November 18, 2018 | ° F

Feeding the student body

I have a few heroes, one of whom is author Michael Pollan. He has written foodie books such as "The Botany of Desire" and "The Omnivore's Dilemma." His latest, "In Defense of Food: An Eater's Manifesto," is about the industrial food industry and how to eat healthier in the age of processed foods. He has a general rule of thumb that states one should not eat anything with more than five ingredients, or "if you can't say it, don't eat it." But Pollan has also been caught by readers buying Coco Puffs cereal in the grocery store, which has about 24 ingredients. If the experts cannot avoid processed foods, how can we normal eaters be expected to do so?

With popular phrases thrown around like "government subsidized corn," 100 percent natural ingredients and certified sustainable and organic ingredients, it is easy to get overwhelmed and give up caring about what is in your food, as long as it is in your belly. But it is possible and necessary for consumers to be informed. It is especially important when it comes to what they eat, where it comes from and what in the world those long ingredients lists mean. Can you picture hydrolyzed corn gluten or riboflavin? Why would Nestlé put that in our Hot Pockets?

Take a normal college breakfast — well, let us just say there is such a thing. Stopping at McDonald's right before they stop serving breakfast, you order the scrambled eggs. The name has one ingredient, and it appears to be just that — eggs that the nice McDonald's workers scrambled for you. It was a late night, so you add in an order of the hash browns too, which seem to just be potatoes even though the grease makes the paper container quite window-like.

Even though McDonald's breakfast is obviously not healthy by any means, when in the arc of time did scrambled eggs start to include things like pasteurized whole eggs with sodium acid pyrophosphate, citric acid, monosodium phosphate and nisin, which are the first ingredients. Hydrogenated cottonseed oil, soy lecithin (sounds like a dance-move), mono and diglycerides (sounds like chemistry class), sodium benzoate (sounds like medicine) and potassium sorbate also are thrown in there by some food-Frankenstein laboratory worker. McDonald's is even kind enough to tell you they are made with liquid margarine, instead of plain old butter. More of the same — and worse — went into your innocent hash brown.

How can you be a savvy foodie? Start by decoding all of these ingredients like you would a huge vocabulary word on the Graduate Record Examination. Partially-hydrogenated vegetable oil shows up in everything from peanut butter to saltine crackers, and it will kill you slowly while expanding your waistline and shrinking your arteries. It is made from healthy vegetable oils in liquid form, injecting some hydrogen into it so it becomes solid and easier to cook with. Somewhere in that science experiment, trans-fats pop up. A lot of negative spotlight has been shown on PHVO, and we as a society know it is bad, but do we check if we are consuming it? Rarely. Do we ask restaurants if they have it? Doubt it. So we eat it.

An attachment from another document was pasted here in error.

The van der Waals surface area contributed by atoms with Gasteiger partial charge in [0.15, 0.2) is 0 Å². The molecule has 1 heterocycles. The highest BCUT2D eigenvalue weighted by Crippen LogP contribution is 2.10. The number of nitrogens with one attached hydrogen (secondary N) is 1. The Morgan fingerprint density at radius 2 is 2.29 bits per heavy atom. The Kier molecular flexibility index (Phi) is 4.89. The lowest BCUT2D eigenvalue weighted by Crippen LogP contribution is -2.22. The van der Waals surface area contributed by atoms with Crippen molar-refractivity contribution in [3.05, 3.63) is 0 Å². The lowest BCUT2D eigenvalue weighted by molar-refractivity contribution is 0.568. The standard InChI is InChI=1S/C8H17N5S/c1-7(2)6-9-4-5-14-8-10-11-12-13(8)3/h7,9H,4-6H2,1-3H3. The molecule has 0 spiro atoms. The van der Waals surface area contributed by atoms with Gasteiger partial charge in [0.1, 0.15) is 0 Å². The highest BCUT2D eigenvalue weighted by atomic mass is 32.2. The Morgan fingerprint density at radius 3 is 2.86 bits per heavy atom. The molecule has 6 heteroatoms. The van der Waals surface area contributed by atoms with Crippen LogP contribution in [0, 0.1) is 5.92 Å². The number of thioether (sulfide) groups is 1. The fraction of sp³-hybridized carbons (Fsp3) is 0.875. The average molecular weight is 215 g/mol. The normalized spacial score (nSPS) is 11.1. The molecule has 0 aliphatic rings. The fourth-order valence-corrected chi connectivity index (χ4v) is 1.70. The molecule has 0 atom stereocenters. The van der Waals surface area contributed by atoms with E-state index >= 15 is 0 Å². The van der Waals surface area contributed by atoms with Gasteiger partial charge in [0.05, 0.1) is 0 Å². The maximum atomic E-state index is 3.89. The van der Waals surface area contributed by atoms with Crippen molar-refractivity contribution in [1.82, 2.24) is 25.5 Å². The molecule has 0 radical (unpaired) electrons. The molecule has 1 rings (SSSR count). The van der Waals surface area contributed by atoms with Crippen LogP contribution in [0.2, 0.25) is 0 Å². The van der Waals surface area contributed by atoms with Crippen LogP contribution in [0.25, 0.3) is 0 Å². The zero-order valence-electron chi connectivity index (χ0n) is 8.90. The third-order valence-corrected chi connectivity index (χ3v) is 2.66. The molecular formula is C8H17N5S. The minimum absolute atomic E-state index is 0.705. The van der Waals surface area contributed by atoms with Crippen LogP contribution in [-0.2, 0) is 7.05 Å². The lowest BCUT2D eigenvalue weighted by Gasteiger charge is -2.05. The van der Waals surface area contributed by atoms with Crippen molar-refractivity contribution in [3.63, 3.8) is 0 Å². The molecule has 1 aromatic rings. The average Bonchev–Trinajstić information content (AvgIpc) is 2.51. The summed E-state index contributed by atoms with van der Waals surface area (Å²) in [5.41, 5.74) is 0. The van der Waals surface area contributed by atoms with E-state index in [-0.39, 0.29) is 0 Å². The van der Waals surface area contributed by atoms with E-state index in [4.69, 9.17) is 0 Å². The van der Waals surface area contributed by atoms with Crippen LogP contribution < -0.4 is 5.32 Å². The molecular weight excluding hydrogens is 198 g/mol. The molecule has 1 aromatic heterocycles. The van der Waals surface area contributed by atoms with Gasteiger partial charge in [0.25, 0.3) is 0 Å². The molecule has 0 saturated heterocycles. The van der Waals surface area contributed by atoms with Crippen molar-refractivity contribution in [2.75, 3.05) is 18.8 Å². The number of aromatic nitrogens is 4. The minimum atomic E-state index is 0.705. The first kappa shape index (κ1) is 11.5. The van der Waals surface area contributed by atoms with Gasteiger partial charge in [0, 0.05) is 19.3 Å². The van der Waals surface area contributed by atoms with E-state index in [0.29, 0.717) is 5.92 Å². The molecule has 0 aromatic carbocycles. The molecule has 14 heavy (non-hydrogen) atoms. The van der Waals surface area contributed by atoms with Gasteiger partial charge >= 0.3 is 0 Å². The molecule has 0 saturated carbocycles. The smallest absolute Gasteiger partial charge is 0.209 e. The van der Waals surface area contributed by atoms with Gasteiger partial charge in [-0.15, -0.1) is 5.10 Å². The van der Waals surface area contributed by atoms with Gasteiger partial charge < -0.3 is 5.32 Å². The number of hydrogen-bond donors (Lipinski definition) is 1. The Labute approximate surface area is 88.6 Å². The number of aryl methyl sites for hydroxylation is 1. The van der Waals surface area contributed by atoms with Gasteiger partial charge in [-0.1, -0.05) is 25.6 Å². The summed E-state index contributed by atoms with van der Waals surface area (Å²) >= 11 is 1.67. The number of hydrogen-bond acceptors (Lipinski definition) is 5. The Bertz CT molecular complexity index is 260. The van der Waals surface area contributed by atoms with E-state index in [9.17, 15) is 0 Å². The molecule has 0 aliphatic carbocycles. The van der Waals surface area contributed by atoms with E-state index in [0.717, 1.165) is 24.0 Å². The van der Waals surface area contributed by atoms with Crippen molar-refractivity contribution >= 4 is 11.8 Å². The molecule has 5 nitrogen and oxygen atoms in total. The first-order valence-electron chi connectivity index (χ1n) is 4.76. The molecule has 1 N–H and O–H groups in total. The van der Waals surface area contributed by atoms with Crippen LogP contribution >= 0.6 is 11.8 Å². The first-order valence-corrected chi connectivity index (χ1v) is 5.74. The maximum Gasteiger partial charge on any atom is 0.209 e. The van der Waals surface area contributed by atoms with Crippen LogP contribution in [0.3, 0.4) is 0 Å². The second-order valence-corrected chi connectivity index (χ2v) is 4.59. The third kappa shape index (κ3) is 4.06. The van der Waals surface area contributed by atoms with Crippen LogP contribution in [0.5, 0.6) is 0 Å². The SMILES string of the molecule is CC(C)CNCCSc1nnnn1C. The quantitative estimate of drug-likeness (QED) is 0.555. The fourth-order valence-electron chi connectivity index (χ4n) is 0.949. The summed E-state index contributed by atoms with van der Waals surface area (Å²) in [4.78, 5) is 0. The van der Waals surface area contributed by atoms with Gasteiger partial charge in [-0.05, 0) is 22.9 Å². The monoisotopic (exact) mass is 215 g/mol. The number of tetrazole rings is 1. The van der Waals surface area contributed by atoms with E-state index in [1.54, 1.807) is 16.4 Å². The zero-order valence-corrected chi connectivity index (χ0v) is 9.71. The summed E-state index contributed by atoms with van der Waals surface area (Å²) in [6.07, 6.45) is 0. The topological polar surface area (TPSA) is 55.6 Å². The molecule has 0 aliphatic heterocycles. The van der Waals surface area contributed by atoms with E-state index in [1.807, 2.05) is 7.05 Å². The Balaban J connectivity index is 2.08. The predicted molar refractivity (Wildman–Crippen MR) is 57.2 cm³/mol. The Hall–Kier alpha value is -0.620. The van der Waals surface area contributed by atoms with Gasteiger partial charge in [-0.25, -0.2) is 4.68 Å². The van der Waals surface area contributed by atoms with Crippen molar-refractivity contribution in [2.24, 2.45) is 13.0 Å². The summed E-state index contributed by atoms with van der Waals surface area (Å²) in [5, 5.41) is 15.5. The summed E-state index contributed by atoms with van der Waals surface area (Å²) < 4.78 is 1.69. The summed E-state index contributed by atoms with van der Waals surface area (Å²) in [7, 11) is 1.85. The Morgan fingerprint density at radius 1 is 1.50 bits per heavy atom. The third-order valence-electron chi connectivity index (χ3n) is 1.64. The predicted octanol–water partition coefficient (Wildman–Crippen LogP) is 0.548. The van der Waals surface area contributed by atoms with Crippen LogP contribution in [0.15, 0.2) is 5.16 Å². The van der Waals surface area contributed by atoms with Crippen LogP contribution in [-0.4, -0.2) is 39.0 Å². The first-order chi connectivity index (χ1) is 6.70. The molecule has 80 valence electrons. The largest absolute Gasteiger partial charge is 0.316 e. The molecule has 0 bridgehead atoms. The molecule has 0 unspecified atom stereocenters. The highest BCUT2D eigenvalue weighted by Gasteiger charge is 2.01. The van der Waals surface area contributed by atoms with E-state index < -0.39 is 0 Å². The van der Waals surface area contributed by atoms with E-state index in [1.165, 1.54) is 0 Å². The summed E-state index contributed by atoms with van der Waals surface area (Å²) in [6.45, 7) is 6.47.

When a friend pours that powdery fake sugar into her coffee, I am always tempted to reprimand. I have never researched studies on fake sugar; it just intrinsically seems terrible. You know the words saccharin, aspartame and all of their friends. Saccharin has been involved in countless studies, the results of which found it causes cancer of the urinary bladder of rodents, as well as uterus, ovaries, skin, blood vessels and other organs. The National Cancer Institute even found it was associated with a higher risk of bladder cancer.

Aspartame, which is in the same vein, has been linked to brain cancer, leukemias/lymphomas and breast cancer. The Food and Drug Administration have curiously deemed both saccharin and aspartame as safe, after the diet-food industry pressured the U.S. and Canadian governments and the World Health Organization to take saccharin off their lists of cancer-causing chemicals. The industry acknowledges that saccharin causes bladder cancer in male rats, but argues that those tumors are caused by a mechanism that would not occur in humans.

High-fructose corn syrup can be seen as the most prevalent of all processed ingredients and can now be found in everything from pickles to pasta sauce. Basically anything that can be made a little bit sweeter so our caveman taste buds like it more. As Michael Pollan says, "Do you know anyone who cooks with high-fructose corn syrup? It's not an ingredient you'll find in a home pantry. It's a tool of food science."

We as consumers must always be wary of the food industry. For example, now that it is common knowledge about the ills of high-fructose corn syrup, Coca-Cola and Snapple are marketing their products as ones with none of that, just all natural products. OK, well they are just telling us that other kinds of sugar are healthy, when that is not true either. This brings us back to Pollan's point to avoid these chemical catastrophes — just eat and drink things you can picture in your head. Häagen-Dazs has even co-opted Pollan's five ingredients idea, with their "Häagen Dazs five" product. It is a step in the right direction, but we cannot live on ice cream alone, unfortunately.

Joanna Cirillo is a School of Arts and Sciences sophomore majoring in journalism and media studies. Her column "So Fresh So Green" runs on alternate Mondays.


Joanna Cirillo

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